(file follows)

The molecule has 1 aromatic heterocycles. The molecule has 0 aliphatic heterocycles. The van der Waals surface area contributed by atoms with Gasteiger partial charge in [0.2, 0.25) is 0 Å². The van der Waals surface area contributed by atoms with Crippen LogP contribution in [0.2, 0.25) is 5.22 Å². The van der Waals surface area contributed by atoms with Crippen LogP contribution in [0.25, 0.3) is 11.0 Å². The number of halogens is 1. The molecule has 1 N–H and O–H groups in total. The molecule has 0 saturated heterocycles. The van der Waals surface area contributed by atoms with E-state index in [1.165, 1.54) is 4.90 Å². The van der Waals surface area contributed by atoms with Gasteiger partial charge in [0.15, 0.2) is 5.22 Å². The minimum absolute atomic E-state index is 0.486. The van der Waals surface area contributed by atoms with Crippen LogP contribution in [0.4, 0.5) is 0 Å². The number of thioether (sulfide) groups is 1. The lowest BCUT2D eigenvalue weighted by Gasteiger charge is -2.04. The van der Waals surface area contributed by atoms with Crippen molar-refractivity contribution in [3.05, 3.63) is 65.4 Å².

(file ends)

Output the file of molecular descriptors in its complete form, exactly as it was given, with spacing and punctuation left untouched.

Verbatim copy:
The molecule has 1 aromatic heterocycles. The molecule has 0 aliphatic heterocycles. The van der Waals surface area contributed by atoms with Gasteiger partial charge in [0.2, 0.25) is 0 Å². The van der Waals surface area contributed by atoms with Crippen LogP contribution in [0.2, 0.25) is 5.22 Å². The van der Waals surface area contributed by atoms with Crippen LogP contribution in [0.25, 0.3) is 11.0 Å². The number of halogens is 1. The molecule has 1 N–H and O–H groups in total. The molecule has 0 saturated heterocycles. The van der Waals surface area contributed by atoms with E-state index in [1.165, 1.54) is 4.90 Å². The van der Waals surface area contributed by atoms with Gasteiger partial charge in [0.15, 0.2) is 5.22 Å². The minimum absolute atomic E-state index is 0.486. The van der Waals surface area contributed by atoms with Crippen LogP contribution in [0.4, 0.5) is 0 Å². The number of thioether (sulfide) groups is 1. The lowest BCUT2D eigenvalue weighted by Gasteiger charge is -2.04. The van der Waals surface area contributed by atoms with Crippen molar-refractivity contribution in [3.05, 3.63) is 65.4 Å².